Primarily, they're phonological classifications: we're treating the sound as an idealised, isolated phoneme, a basic element of the sound system. Thus, the articulatory classification of the phoneme /k/ is voiceless velar plosive.
But wondrous things happen when phonemes are actually phonetically realised. For example, while no one would deny that the 'k' sounds in the famous example "Keep calm, coronel" are allophones of the phoneme /k/, in phonetic terms the tongue position in each 'k' sound is influenced by the following vowel sound, being more front, back, and central respectively, and so the sound comes out a tad differently each time. For this reason, phoneticians on the ground employ a stupendous array of diacritics to indicate small phonetic differences.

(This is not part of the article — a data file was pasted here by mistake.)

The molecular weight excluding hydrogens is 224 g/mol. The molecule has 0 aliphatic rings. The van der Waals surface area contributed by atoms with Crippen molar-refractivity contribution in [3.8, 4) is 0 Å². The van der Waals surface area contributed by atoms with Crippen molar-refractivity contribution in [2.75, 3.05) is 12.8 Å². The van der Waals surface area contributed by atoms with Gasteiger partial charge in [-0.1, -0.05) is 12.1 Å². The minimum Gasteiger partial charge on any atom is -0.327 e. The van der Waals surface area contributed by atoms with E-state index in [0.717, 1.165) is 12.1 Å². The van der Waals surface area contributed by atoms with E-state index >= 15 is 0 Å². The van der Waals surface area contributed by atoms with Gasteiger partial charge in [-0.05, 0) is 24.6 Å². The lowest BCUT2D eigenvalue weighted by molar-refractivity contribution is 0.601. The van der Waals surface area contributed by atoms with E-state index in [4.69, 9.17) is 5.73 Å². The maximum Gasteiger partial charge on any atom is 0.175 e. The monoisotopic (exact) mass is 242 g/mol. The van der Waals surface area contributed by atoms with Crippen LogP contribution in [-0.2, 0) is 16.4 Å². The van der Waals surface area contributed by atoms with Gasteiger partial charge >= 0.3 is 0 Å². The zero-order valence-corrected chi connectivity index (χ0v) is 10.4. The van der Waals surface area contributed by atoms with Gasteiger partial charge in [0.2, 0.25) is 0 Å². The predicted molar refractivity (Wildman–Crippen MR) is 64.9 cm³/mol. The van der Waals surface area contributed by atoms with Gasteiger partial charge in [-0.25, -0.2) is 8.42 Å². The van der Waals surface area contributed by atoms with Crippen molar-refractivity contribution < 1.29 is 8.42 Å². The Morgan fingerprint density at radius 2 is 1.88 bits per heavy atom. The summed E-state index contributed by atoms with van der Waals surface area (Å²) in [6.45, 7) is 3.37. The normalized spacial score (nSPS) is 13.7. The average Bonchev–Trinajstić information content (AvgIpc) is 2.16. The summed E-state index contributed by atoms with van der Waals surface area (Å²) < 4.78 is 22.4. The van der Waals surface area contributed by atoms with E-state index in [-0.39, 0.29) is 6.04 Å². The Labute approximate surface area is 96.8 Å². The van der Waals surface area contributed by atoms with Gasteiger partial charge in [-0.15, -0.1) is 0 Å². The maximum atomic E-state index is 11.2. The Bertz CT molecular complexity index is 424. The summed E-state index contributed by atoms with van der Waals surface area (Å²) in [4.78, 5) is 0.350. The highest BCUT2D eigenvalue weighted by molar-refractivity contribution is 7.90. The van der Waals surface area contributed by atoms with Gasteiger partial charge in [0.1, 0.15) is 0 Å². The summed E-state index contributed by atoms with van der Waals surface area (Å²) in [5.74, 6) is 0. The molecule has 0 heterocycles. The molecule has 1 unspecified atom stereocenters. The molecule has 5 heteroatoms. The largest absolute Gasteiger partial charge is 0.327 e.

You can confirm what I say with "Keep calm, coronel" by attempting to pronounce 'calm' with the 'k' sound of 'keep', i.e. you fix in your head that you're going to say 'keep' but actually say 'calm', and so on. Have fun.